Why we really need to know who your adversaries are…
One of the discouraging things we see is the tendency for people to implement a solution before they understand the problem. We see this in every facet of professional life, from programmers leaping to code before requirements are understood, to risk management, where we frequently see organizations leaping to implement solutions that are often not related to the problem that needs to be solved. If you are lucky it doesn’t matter. If you are not lucky – you are, after all, in theory trying to reduce a risk – either money is lost or people end up injured or dead. Our job is to keep this from happening. One area that seems to cause confusion in the OPSEC process in the world of commerce is our desire – insistence – on identifying adversaries early in the process. In general, clients want to leap to putting in countermeasures, often well before they have any clue as to what they need to protect. While some countermeasures can be put in more or less by rote (shred every piece of paper that didn’t come wrapped around food), people often seem to forget that we are not just trying to protect something, we are trying to protect it from someone. Since different “someones” have different objectives, random protection, although giving a feeling of accomplishment, doesn’t take us where we really want to go.
Identifying the adversary is done in two phases. The first is identifying types of adversaries. Thus, for example, we may identify the factoid that we don’t want our computers stolen by random thieves. In general, these types of adversaries should have been taken care of in the initial planning for physical security, access control, and disaster planning. And, in fact, if you are prepared to deal with a fire or an earthquake or a hurricane or a flood, you are equally prepared to deal with most acts of God or godlessness. However, in protecting critical information, which could make or break your company, or which could put people’s lives at risk, these measures do not suffice. In this case, we really need to identify who might try to attack us, and what means they might use. Frankly, if there is no adversary, no special countermeasures need to be put in place. If there are adversaries who will stay within the law, depending on what will, in retrospect, appear to be our ignorance, stupidity, and carelessness, then we need to figure out how not to be ignorant, stupid, and careless. If we have adversaries who are willing and able to bend the rules, we need to take more stringent care. But the measures we need to take depend not only on the seriousness of the adversary, but on what that particular adversary may want from us.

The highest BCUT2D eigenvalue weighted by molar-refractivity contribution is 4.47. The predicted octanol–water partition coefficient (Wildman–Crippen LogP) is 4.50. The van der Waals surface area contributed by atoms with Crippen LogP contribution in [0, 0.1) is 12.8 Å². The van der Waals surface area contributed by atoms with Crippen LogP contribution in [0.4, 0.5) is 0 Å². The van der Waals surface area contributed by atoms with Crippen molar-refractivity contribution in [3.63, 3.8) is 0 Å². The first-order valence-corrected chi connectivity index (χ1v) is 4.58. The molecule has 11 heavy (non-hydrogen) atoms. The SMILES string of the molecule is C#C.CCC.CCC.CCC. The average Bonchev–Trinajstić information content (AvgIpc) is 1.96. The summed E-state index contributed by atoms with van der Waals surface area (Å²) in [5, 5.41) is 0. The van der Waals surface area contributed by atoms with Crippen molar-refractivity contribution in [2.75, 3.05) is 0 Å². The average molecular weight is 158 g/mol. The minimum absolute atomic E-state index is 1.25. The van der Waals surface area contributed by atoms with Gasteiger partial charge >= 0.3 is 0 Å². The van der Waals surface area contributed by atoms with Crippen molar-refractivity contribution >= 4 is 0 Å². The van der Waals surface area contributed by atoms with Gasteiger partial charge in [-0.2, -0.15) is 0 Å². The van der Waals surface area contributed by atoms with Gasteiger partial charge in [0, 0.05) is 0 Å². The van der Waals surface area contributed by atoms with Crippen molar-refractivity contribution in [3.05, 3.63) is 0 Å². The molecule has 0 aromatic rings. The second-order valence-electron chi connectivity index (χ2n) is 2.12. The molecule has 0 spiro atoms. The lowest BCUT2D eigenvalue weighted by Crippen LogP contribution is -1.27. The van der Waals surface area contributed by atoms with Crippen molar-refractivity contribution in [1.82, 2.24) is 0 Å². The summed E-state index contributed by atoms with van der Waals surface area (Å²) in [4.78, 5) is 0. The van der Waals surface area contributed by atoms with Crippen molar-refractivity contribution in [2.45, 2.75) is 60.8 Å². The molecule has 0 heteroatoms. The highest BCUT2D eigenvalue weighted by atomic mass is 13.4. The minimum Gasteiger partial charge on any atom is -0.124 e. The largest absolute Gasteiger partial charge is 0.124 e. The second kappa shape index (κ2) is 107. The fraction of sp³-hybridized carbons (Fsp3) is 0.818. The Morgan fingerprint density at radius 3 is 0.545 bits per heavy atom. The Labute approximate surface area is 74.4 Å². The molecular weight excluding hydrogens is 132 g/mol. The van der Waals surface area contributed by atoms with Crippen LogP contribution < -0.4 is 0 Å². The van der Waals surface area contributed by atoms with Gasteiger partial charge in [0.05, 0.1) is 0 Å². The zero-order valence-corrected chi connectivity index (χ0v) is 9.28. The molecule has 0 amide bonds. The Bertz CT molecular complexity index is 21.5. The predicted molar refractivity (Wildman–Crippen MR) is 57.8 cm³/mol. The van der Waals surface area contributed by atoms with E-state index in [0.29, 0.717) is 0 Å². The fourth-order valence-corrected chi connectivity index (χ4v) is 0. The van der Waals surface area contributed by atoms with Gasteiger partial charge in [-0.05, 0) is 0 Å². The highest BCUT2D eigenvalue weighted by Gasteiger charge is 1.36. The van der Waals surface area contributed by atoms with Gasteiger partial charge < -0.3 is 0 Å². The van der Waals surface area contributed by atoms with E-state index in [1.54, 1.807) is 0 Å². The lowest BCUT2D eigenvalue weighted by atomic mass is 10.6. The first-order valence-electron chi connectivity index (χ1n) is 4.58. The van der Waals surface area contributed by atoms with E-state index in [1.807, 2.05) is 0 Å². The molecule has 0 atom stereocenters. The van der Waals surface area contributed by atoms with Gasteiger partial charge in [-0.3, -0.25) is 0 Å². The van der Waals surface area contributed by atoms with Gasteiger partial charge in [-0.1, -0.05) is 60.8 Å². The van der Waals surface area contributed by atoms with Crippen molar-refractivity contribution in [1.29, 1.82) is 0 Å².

Thus, as an example, if we have adversaries who are likely to look through our trash, we can protect ourselves simply by avoiding trash that would be useful. If our adversaries are willing to hire dishonest cleaning people, we need to either be screening the cleaning people, or making sure that papers relating to issues that this particularly adversary would consider to be of value are not left around. If we have adversaries who are likely to call us and ask probing questions, we can tell our people what they can and cannot discuss on the phone. In all of these cases, however, what we need to protect, and the countermeasures we need to take, are dependent on the particular adversary.
But can’t we say that we want to protect against some class of adversaries? Not really. There are three reasons for this.
First, it in essence assumes that our adversaries are neither intelligent nor willing to do their homework. In fact adversaries tend to be as smart as we are, and are quite willing to do all the necessary preparation.
Second, it is not cost effective, as we are spending some often-significant percentage of our scarce time and money on things that won’t happen, and leaving untouched thing that might well happen. Thus, to take a real example not related to information, it makes no particular sense to cut out free employee flu shots to finance reworking the mailroom to protect from anthrax.
Third, it can give us a false sense that we have done something fruitful, deluding us into thinking we have all the bases covered, which will prevent us from actually doing what needs to be done.
The bottom line is that when we look at OPSEC – and in fact when we look at a wide range of other risks – we generally are going to want to figure out not only what needs to be protected, but also from whom, and these two issues are very much inter-related.
What if you don’t know who your adversaries are, or what their capabilities are, or what, historically, they have been willing to do to further their aims? Well, that’s why we gather intelligence. If you don’t know the answer to these questions, you need to find out before you can make any meaningful attempt at protecting your information. And remember, if you have a group that gathers competitive intelligence, so, in all probability, do your competitors, which means that you are their adversary and they are yours. And remember also that there is no reason to think that their competitive intelligence group is any less competent than is yours.